Ever since the insurrection on January 6, I’ve been debating what in the world to write. I decided to stay within my own field of expertise, specifically to the sub-categories of influence and communication. I begin with a true story that, from any perspective, is sad and sobering, the story of Ashli Babbitt, the insurrectionist shot by an officer while trying to break into the Speaker’s Lobby on the second floor of the U. S. Capitol. I see her as a criminal, but also a victim–of Twitter.
Influence: The Psychology of Persuasion by Robert Cialdini explains ways people who sell—whether they sell goods, services, opinions or ideologies—can influence us without our awareness, as I like to put it, below our conscious radar screens or “sub-radar.” One such influence is the hard-wired human need to remain consistent.
A chilling example comes from the Korean War. Whereas the North Koreans tried to coerce POWs’ cooperation through cruelty and punishment, the Chinese took a different, and much more successful, approach, their “lenient policy.” They began by asking the prisoner to make a seemingly inconsequential—and clearly true—statement like, “The United States is not perfect.” Once the prisoner took the position that the U.S. isn’t perfect, the interrogator could usually get him to build on it later, as by listing problems with the U. S. and signing the list. Now the prisoner has gone on record while also elaborating on U. S. imperfections. Still later, the prisoner agreed to discuss the list with other prisoners or write a more complete essay, which was then aired on radio broadcasts to other POW camps.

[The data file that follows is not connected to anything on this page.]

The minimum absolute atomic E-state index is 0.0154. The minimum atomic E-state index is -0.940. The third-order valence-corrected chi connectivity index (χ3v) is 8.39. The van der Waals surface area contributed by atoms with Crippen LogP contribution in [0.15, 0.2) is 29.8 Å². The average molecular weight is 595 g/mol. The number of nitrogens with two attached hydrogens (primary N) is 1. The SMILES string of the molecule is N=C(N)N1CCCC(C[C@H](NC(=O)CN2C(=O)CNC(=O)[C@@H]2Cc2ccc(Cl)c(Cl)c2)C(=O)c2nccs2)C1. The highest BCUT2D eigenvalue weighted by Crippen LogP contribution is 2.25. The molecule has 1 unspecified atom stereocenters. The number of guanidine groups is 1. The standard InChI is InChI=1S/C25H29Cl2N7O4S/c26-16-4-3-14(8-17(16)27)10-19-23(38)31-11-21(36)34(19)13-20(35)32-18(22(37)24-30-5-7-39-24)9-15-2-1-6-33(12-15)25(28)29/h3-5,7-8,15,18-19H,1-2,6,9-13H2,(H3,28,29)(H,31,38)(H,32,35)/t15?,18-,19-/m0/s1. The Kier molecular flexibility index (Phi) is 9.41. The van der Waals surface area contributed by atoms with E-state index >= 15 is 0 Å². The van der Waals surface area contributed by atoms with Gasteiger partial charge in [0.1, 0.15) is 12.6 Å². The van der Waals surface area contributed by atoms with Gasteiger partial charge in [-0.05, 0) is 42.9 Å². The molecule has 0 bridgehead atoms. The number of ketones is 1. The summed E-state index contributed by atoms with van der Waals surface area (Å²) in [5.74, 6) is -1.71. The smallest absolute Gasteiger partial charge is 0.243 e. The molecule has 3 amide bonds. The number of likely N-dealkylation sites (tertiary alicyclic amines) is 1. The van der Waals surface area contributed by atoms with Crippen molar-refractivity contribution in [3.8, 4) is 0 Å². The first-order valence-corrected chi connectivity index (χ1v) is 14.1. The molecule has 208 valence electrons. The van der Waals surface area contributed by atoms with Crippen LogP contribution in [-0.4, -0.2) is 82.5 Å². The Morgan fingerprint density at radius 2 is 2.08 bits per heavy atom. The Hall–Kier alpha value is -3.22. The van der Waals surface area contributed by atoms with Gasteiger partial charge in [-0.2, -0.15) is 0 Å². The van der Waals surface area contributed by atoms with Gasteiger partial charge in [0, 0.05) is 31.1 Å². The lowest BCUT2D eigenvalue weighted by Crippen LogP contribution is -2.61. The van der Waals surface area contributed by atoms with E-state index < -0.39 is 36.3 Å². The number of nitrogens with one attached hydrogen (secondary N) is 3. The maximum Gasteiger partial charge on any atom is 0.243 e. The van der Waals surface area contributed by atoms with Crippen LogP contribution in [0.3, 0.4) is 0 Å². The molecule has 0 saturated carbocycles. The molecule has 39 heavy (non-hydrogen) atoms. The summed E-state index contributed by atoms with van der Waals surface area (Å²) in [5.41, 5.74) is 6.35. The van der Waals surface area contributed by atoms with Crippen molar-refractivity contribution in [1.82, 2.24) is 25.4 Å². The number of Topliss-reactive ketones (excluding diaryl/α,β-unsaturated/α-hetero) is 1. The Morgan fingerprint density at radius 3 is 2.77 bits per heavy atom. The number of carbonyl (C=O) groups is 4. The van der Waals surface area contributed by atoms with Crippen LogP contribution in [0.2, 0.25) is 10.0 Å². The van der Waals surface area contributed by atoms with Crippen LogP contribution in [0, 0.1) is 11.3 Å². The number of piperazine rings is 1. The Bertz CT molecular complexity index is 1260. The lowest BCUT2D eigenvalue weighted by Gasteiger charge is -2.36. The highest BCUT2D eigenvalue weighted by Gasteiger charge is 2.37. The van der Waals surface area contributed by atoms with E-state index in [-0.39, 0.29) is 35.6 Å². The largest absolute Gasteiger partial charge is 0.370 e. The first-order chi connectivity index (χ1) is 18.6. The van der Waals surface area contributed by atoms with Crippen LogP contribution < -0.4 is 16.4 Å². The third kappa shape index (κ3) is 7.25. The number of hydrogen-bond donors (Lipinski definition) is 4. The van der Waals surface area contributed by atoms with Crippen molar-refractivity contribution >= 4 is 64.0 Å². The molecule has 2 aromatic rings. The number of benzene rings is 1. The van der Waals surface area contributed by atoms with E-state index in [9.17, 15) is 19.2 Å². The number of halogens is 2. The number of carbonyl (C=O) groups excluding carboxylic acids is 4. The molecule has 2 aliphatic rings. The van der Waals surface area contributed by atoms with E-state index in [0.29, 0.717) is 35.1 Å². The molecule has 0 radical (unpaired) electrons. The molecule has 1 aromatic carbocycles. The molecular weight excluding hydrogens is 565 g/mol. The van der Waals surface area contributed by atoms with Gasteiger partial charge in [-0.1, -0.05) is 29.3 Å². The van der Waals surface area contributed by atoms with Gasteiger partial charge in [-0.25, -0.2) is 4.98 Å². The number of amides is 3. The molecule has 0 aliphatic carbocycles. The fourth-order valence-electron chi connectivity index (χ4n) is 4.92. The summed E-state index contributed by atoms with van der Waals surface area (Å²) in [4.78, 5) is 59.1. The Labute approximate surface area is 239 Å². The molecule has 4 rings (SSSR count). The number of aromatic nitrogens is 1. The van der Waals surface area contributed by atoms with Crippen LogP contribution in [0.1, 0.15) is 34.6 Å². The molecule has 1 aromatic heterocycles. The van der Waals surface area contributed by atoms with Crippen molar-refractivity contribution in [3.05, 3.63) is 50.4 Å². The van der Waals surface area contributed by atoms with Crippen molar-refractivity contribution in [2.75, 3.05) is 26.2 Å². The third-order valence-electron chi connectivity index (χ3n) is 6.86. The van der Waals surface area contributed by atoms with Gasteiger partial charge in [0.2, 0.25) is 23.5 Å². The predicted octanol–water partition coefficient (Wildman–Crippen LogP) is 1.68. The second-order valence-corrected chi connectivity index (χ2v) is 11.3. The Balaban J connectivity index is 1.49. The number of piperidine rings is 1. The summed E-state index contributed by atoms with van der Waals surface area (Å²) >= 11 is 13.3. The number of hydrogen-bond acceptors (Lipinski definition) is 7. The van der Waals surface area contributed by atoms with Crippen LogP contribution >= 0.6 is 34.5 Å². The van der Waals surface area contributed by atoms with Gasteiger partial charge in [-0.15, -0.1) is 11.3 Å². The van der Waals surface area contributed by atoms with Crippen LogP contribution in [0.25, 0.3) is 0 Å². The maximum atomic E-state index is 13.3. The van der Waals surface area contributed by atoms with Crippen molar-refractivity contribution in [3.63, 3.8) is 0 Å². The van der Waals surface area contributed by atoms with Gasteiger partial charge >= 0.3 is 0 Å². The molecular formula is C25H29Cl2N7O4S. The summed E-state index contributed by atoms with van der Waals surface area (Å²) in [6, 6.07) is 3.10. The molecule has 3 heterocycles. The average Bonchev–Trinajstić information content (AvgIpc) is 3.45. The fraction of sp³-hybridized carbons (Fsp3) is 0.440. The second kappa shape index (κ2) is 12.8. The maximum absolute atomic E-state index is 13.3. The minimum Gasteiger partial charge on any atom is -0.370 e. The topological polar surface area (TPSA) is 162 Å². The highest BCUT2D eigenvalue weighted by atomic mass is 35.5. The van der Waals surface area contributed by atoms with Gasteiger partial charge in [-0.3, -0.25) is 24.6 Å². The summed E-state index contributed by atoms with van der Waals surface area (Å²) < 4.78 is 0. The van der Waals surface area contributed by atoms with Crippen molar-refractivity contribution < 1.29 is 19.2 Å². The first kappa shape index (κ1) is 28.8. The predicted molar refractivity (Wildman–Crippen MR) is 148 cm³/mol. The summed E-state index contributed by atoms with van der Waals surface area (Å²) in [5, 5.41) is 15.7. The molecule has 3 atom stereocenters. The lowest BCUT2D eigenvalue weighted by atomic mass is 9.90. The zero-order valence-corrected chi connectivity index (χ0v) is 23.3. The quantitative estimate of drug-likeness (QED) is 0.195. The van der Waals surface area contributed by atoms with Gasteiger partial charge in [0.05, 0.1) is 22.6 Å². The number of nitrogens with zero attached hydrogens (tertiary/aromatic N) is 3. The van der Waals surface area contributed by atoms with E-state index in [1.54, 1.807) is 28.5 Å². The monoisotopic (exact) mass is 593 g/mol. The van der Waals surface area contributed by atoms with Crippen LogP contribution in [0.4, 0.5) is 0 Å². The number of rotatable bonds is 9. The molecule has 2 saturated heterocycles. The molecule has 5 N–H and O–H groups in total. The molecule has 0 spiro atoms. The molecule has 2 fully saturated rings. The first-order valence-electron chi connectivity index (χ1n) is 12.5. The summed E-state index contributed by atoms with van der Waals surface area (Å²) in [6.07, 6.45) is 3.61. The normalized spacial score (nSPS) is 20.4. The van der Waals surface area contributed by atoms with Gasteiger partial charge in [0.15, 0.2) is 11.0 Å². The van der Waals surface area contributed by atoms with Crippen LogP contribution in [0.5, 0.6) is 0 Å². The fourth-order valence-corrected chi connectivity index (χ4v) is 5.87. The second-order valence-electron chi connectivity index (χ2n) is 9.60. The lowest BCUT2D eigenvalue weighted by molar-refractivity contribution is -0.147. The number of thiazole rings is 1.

Cialdini writes, “Aware that he had written the essay without any strong threats or coercion, many times a man would change his image of himself to be consistent with the deed and with the new ‘collaborator’ label.” When an American escaped from a Chinese camp, at least one such ‘collaborator’ was willing to inform on him for as little as a bag of rice. The Chinese had a near perfect record for recapture.”
Ashli Babbitt’s Turn-Around
According to the article “The Journey of Ashli Babbitt , Babbitt voted for Barack Obama, and at the time of the 2016 election, she still tweeted about her praise and support for him. She stated that she voted for Donald Trump because she didn’t want to vote for Hillary Clinton. She took a position by voting, then, confirmed it in writing when she tweeted about it; she went on record. Step-by-step, she was drawn under the influence of such extremist groups as QAnon. Ultimately, she was willing to commit a serious crime and paid for it with her life.
Babbitt was not a victim of a police officer trying to do his job in unprecedented, shocking pandemonium, nor was she a victim of the Democrats she had been taught to see as mortal enemies, nor of the mainstream press she had been taught to fear and avoid. Rather, she was a victim of the methods of communication in which she became enmeshed–social media and fringe online sources. She was a victim of the same insurrectionists who would now make a martyr of her.